Powers paces Auburn’s secondary
By Ross Dellenger
AUBURN — Auburn’s Jerraud Powers found himself in front of Brandon Cox’s locker following a team scrimmage this week.
It wasn’t hard to do because their lockers sit across from each other.
Having intercepted the senior quarterback just minutes earlier, the Decatur High graduate couldn’t resist a little “junk talking” while in the neighborhood.
“You better be happy I’m on your team,” Powers said.
Cox replied: “Yeah, I would be scared if you were on another team.”
Powers insisted that Cox was “being sarcastic,” but maybe not. It’s not the first time the sophomore has snatched a Cox pass during fall practice, and it would be shocking if it were the last.
Those sorts of plays are keeping Powers’ grip on the starting spot from slipping away, and it’s those plays that led to Powers being christened the starting cornerback about a week ago. But the 5-foot-9, 185-pounder remains deadlocked in a heated battle every day with a host of players looking to take his job.
The same goes for the two safety positions. Although there are a selected two who have been playing with the first stringers, their jobs are not safe.
“You have to be on your ‘A’ game,” said cornerback Jonathan Wilhite, who, for now, holds down the other starting cornerback position opposite Powers. “It’s been real tough, and it’s still going on right now.”
Wilhite’s selection to the second-team All-Southeastern Conference team means nothing in practice. He knows at any point that his job could be snatched.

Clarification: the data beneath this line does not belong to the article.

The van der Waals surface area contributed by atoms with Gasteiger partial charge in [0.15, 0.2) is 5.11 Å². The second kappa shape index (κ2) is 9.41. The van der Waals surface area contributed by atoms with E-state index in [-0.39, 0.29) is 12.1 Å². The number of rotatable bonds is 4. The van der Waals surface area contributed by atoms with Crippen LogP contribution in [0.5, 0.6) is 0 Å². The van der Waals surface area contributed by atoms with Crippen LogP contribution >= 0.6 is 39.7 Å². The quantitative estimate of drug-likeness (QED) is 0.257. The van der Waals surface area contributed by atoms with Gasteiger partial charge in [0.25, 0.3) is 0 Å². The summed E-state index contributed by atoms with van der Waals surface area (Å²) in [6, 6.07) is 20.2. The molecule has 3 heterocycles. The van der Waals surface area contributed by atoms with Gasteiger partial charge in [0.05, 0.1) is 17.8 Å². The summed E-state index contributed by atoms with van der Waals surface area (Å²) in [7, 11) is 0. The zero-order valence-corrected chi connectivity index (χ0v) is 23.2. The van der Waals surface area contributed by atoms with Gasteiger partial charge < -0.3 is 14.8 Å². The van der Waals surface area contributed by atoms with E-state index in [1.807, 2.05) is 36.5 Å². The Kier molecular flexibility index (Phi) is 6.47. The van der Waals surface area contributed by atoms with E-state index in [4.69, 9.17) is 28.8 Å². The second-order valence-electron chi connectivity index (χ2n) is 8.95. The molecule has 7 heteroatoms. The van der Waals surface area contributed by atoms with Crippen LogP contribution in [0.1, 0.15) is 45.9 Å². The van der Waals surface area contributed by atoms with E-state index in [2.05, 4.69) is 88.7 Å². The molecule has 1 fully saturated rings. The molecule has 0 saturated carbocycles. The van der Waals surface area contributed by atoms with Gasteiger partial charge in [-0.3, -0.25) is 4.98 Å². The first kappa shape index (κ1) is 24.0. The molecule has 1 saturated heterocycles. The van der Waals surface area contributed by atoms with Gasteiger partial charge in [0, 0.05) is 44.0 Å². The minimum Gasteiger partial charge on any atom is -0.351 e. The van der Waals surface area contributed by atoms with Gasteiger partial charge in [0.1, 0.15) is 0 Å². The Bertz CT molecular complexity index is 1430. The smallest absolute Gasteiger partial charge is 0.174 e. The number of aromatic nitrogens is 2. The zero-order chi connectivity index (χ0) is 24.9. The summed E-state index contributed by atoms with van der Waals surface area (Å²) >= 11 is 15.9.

He saw it firsthand midway through preseason camp when senior Patrick Lee was replaced in the starting lineup by Powers.
“That’s the main reason you have to be consistent. Those guys are going out every day making plays,” Wilhite said. “I feel like we got four guys that can play.”
Those guys include Wilhite, Powers, Lee and senior Zach Gilbert.
Offensive coordinator Al Borges sees the cornerbacks in action against his receivers every day in practice. He’s been impressed thus far.
“We’ve got a couple kids back there that really make it tough,” he said. “They’re good bump-and-run corners, and they don’t play off.”
Although Lee lost his starting position, he returns to the lineup when the team plays a nickel package, which includes five defensive backs. Powers becomes the nickel back, and Lee becomes the cornerback opposite to Wilhite.
Gilbert backs up Powers at the nickel spot. The two rotate, but Powers is the No. 1 man, sometimes a disadvantage. Powers remembers recently making a mistake in a read, not covering the flat. Gilbert came in a play later and “did it right,” he said.
From the way defensive coordinator Will Muschamp talks, the cornerbacks are ahead of the safeties. Muschamp said after last week’s scrimmage his most productive safety was true freshman Mike McNeil.
The 6-foot-2, 210-pounder backs up sophomore Aairon Savage at free safety. Senior Eric Brock and redshirt freshman Zach Etheridge were co-starters after spring drills, but it’s Etheridge who’s playing with the No. 1 group.
“I feel like we’ve got four guys we can win with, that can play SEC-caliber football,” Muschamp said. “We’ll continue to evaluate all positions until Sept. 1.”
Savage emerged as the starting free safety after spring, and although he still holds that spot, the 18-year-old has presented a challenge this fall.
McNeil starts on the kickoff team and punt return team and is an extra defensive back in the team’s goal line, short-yardage package. He will creep up to the line of scrimmage, playing just outside the tight end.
“I’m definitely going to play,” said McNeil, who is one of four true freshman who could see playing time on the Tigers’ defense.
The Mobile native had 90 tackles, two sacks and three interceptions during his senior campaign in high school.
“We’re making a lot of progress. Everyone is getting more and more familiar with Muschamp’s system,” McNeil said. “We’re starting to jell together as a secondary.”
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